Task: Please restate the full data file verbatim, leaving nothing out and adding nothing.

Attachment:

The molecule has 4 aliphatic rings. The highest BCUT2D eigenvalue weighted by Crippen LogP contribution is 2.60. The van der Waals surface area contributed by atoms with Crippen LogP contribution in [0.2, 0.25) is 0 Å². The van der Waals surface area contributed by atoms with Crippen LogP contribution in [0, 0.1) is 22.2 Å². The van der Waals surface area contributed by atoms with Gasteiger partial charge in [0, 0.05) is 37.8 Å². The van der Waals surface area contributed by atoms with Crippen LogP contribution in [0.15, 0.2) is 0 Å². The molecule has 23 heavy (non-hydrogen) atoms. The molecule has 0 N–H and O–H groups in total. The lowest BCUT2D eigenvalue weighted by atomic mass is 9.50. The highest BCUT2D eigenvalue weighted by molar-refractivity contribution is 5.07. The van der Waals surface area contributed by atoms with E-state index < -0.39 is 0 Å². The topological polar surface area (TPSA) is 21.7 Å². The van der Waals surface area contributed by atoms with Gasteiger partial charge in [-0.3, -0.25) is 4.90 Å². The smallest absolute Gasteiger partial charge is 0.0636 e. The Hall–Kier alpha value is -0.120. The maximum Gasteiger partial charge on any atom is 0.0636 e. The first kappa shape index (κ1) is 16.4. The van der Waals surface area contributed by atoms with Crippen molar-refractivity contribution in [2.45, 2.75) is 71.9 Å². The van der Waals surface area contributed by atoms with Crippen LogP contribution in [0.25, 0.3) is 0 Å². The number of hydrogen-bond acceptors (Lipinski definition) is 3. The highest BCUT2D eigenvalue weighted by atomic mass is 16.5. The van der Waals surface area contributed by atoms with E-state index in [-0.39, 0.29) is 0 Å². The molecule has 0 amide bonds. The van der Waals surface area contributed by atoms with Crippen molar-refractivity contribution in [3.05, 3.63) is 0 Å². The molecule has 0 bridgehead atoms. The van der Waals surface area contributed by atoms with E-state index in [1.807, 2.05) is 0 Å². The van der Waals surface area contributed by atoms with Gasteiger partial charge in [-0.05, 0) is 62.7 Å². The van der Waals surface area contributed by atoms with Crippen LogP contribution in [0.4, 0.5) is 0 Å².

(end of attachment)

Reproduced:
The molecule has 4 aliphatic rings. The highest BCUT2D eigenvalue weighted by Crippen LogP contribution is 2.60. The van der Waals surface area contributed by atoms with Crippen LogP contribution in [0.2, 0.25) is 0 Å². The van der Waals surface area contributed by atoms with Crippen LogP contribution in [0, 0.1) is 22.2 Å². The van der Waals surface area contributed by atoms with Gasteiger partial charge in [0, 0.05) is 37.8 Å². The van der Waals surface area contributed by atoms with Crippen LogP contribution in [0.15, 0.2) is 0 Å². The molecule has 23 heavy (non-hydrogen) atoms. The molecule has 0 N–H and O–H groups in total. The lowest BCUT2D eigenvalue weighted by atomic mass is 9.50. The highest BCUT2D eigenvalue weighted by molar-refractivity contribution is 5.07. The van der Waals surface area contributed by atoms with E-state index < -0.39 is 0 Å². The topological polar surface area (TPSA) is 21.7 Å². The van der Waals surface area contributed by atoms with Gasteiger partial charge in [-0.3, -0.25) is 4.90 Å². The smallest absolute Gasteiger partial charge is 0.0636 e. The Hall–Kier alpha value is -0.120. The maximum Gasteiger partial charge on any atom is 0.0636 e. The first kappa shape index (κ1) is 16.4. The van der Waals surface area contributed by atoms with Crippen molar-refractivity contribution in [2.45, 2.75) is 71.9 Å². The van der Waals surface area contributed by atoms with Crippen LogP contribution in [0.25, 0.3) is 0 Å². The number of hydrogen-bond acceptors (Lipinski definition) is 3. The highest BCUT2D eigenvalue weighted by atomic mass is 16.5. The van der Waals surface area contributed by atoms with E-state index in [-0.39, 0.29) is 0 Å². The molecule has 0 amide bonds. The van der Waals surface area contributed by atoms with Crippen molar-refractivity contribution in [3.05, 3.63) is 0 Å². The molecule has 0 bridgehead atoms. The van der Waals surface area contributed by atoms with E-state index in [1.807, 2.05) is 0 Å². The van der Waals surface area contributed by atoms with Gasteiger partial charge in [-0.05, 0) is 62.7 Å². The van der Waals surface area contributed by atoms with Crippen LogP contribution in [0.4, 0.5) is 0 Å².